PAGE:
Sir Edward Clark: Her Majestys Solicitor General Public Speeches 1880-1890 Edward George Clarke

ISBN: 9781331473800

Published: September 27th 2015

Paperback

262 pages


Description

Sir Edward Clark: Her Majestys Solicitor General Public Speeches 1880-1890  by  Edward George Clarke

Sir Edward Clark: Her Majestys Solicitor General Public Speeches 1880-1890 by Edward George Clarke
September 27th 2015 | Paperback | PDF, EPUB, FB2, DjVu, talking book, mp3, RTF | 262 pages | ISBN: 9781331473800 | 5.28 Mb

Excerpt from Sir Edward Clark: Her Majestys Solicitor General Public Speeches 1880-1890Gentlemen, - The death of the senior member for your Borough, my old friend Mr. John Locke, who had for many years been held in deserved esteem by all classesMoreExcerpt from Sir Edward Clark: Her Majestys Solicitor General Public Speeches 1880-1890Gentlemen, - The death of the senior member for your Borough, my old friend Mr.

John Locke, who had for many years been held in deserved esteem by all classes among his constituents, affords you an opportunity of expressing your opinion upon the conduct of public affairs.The questions before you for consideration are of national importance- and the judgment which shall be expressed by the great constituency of Southwark will materially influence the opinion and the action of the country at large.During the last six years a Conservative Government has directed the policy, and conducted the administration, of Great Britain, under the accumulated difficulties of foreign war, depressed commerce, failing harvests, and the most malicious and unscrupulous Opposition which the history of this country records.

As a Conservative, I ask you fairly to consider the title which that Government has established to your confidence and support.In Eastern Europe the policy of Her Majestys Government has received the justification of complete success. The Berlin Treaty has not only for the past eighteen months secured the peace of Europe, but has dissolved the formidable triple alliance, which hindered the progress of Constitutional freedom, and menaced the independence of the smaller States. At the great council which gathered at Berlin, the representatives of Great Britain spoke in the name of a people who were anxious for honourable peace, but had shown themselves ready to bear the burdens and anxieties of war.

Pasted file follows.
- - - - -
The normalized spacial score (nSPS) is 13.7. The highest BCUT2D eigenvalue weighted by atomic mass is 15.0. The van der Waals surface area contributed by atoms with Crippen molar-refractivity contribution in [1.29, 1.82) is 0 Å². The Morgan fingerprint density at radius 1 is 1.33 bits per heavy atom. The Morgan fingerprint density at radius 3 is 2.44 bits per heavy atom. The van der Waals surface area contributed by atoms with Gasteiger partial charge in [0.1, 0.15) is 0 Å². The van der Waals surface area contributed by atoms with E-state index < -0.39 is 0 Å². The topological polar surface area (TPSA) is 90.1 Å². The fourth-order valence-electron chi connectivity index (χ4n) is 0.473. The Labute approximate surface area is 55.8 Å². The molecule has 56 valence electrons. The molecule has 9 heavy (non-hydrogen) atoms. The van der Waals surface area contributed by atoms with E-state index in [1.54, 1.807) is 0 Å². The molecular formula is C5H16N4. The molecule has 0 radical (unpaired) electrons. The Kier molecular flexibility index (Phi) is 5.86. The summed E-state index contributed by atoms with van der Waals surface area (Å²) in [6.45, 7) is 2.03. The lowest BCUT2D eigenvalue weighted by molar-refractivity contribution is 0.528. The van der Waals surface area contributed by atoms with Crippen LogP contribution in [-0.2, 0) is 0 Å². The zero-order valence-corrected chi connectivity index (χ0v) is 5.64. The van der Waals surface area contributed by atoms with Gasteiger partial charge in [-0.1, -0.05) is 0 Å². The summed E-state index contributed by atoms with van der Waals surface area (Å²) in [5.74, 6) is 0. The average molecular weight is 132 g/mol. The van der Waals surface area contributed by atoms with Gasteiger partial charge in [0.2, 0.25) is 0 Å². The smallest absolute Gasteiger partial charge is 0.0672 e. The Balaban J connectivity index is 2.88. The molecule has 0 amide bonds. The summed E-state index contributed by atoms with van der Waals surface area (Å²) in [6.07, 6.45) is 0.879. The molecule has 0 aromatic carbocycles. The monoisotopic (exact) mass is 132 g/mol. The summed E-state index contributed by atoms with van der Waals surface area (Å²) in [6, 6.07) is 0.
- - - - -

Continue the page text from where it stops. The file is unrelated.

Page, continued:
The firm and resolute will of Lord Beaconsfield was shared and sustained by the great majority of his countrymen, and the jealousies and ambitions which had threatened Europe with the horrors of wide-spreading war disappeared before the peaceful and unselfish but unwavering policy of the people of Great Britain.In Afghanistan the Liberal Government of 1868-74 nad succeeded in disturbing and alienating the Ameer, and in providing for Russia an opportunity for unofficial war against this country, of which, in the crisis of the European difficulties, she gladly availed herself.

To have remained quiescent would have been to expose our Indian Empire to the danger of an invasion, of whose time and place we should have had no warning, of whose strength we could make no estimate, and whose retreat we could not follow. The emergency was firmly met, the passes of the North-Western frontier are now in our hands- and the chief danger which threatened the safety of our empire in India is finally dispelled.In South Africa a war, for which the Home Government was in no way responsible, has ended in the destruction of a barbaric military organization which disturbed the peace and hindered the progress of our colonies.About the PublisherForgotten Books publishes hundreds of thousands of rare and classic books.

Find more at www.forgottenbooks.comThis book is a reproduction of an important historical work. Forgotten Books uses state-of-the-art technology to digitally reconstruct the work, preserving the original format whilst repairing imperfections present in the aged copy. In rare cases, an imperfection in the original, such as a blemish or missing page, may be replicated in our edition.

We do, however, repair the vast majority of imperfections successfully- any imperfections that remain are intentionally left to preserve the state of such historical works.



Enter the sum





Related Archive Books



Related Books


Comments

Comments for "Sir Edward Clark: Her Majestys Solicitor General Public Speeches 1880-1890":


myhealthyspace.pl

©2009-2015 | DMCA | Contact us